Our results contradict those obtained by another study which compared the sensitivity of these microscopic techniques to detect the parasite in faeces of diarrheic calves, finding a statistically significant difference with AU staining more sensitive than ZN (Díaz-Lee et al 2011). However, the analytical results of this study are consistent with studies that analyzed stool samples from diverse domestic species by both staining techniques, finding no significant differences in sensitivity (De Quadros et al 2006, Brook et al 2008). In the case of water, one study analyzed samples of wastewater treatment plants for the detection of Cryptosporidium spp. by ZN and direct immunofluo-rescence. The agent was detected in 100% of the samples analyzed by both techniques, with 100% correspondence. Moreover, no significant difference was observed in the number of oocysts detected (Arnedo et al 2008).

Diagnostic tests based on microscopic observation of morphological features of infectious agents have the disadvantage of being operator-dependent, and the simple staining of the oocyst wall does not give any information about the viability and infectivity of the detected organism (Wiedenmann et al 1998). The main advantages of ZN staining are that it is inexpensive and the slides can be kept as permanent records, whereas slides with AU stain cannot (Brook et al 2008). Moreover, AU requires an expensive fluorescence microscope and background fluorescence could be a problem in AU-stained smears if there is a lot of fecal debris (Weber et al 1991). Still, if you have trained personnel and the necessary equipment to carry out the AU staining technique, it is quick and easy to read (Smith 2008).

Numerous attempts have been made to apply nucleic acid-based tests for sensitive and specific detection of Cryptosporidium oocysts in water (Rochelle et al 1997b). Most of these protocols are based on PCR for the rapid detection of parasite oocysts in polluted water samples (Smith 2008, Zarlenga and Trout 2004), because amplification of a target gene by PCR enabled detection of low numbers of Cryptosporidium oocysts in purified samples (Johnson et al 1995, Lowery et al 2000). Moreover, a nested PCR procedure enhances the sensitivity of PCR (Nikaeen et al 2005).

In a previous study, a PCR assay for rapid and sensitive detection of Cryptosporidium oocysts was evaluated. Serial dilutions of purified oocysts were made in distilled water samples. In one step PCR, oocyst dilutions were detected at a level of approximately 102 oocysts, whereas with nested PCR as few as 1 oocyst could be detected, showing that performing a nested PCR may increase the detection sensitivity from 100 to 1 cell (Nikaeen et al 2005).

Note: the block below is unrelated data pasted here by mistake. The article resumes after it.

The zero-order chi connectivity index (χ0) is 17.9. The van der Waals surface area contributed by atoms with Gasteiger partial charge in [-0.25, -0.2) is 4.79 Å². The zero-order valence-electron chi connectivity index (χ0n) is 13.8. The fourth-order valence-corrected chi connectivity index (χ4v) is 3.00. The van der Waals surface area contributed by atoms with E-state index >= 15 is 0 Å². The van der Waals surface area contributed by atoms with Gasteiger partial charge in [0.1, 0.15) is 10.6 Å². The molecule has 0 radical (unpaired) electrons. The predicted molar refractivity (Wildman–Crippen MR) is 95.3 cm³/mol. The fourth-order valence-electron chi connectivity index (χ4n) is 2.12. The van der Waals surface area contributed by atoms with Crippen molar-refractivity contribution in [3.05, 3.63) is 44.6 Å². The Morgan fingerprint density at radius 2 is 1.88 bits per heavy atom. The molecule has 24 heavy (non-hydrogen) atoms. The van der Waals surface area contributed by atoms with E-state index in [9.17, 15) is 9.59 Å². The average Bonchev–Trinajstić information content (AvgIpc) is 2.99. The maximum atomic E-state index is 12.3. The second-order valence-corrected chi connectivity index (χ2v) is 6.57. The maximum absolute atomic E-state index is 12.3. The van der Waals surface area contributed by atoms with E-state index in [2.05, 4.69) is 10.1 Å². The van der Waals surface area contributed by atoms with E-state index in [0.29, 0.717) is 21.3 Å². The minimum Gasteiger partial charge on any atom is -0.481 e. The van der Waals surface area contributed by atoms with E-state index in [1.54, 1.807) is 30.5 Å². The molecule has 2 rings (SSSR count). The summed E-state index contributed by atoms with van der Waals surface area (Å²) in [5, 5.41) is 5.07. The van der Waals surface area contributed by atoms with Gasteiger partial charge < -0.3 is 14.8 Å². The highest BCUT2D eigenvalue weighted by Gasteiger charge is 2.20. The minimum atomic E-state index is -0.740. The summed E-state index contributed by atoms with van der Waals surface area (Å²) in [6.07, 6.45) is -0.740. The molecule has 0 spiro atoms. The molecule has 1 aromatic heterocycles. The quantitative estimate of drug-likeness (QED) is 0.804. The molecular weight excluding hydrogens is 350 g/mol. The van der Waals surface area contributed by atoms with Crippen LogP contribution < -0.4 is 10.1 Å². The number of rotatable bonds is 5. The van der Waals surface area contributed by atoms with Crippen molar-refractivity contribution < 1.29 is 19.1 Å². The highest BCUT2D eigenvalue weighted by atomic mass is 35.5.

This study estimated the analytical sensitivity of the nested PCR, determining that 6 oocysts/mL is the minimum concentration of Cryptosporidium spp. oocysts that are required to give a sample as positive, while using a conventional PCR, oocyst dilutions were detected at a level of 200 oocysts/mL (table 2). The protocol utilized would accomplish the requirement to detect low levels of oocysts in water samples, given the low infective dose and low oocyst burden present in environmental samples.

This is the first national study in which these diagnostic methods are used in this distilled water matrix. At this stage it was possible to develop, standardize and compare two microscopic protocols and one molecular protocol for detecting the protozoan oocysts in artificially inoculated water samples.

The results indicate that the diagnostic methods and protocols of inoculation and recovery of oocysts are effective. Therefore, the methods could be considered as the basis for further testing of sampling methods in naturally infested waters, and molecular diagnostic protocols to determine the parasite burden and the species present in environmental samples such as surface water.

It is necessary to emphasize the importance of including the detection of Cryptosporidium spp. as a water quality indicator, either in treated or potable water, because current Chilean water quality measurement parameters do not include the search for this parasite, although its presence in drinking water involves fecal contamination and thus the presence of other contaminating microorganisms harmful to human and animal health (Smith and Nichols 2010). Therefore, their finding could be used as an indicator of quality and safety of drinking water.



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Accepted: 29.05.2014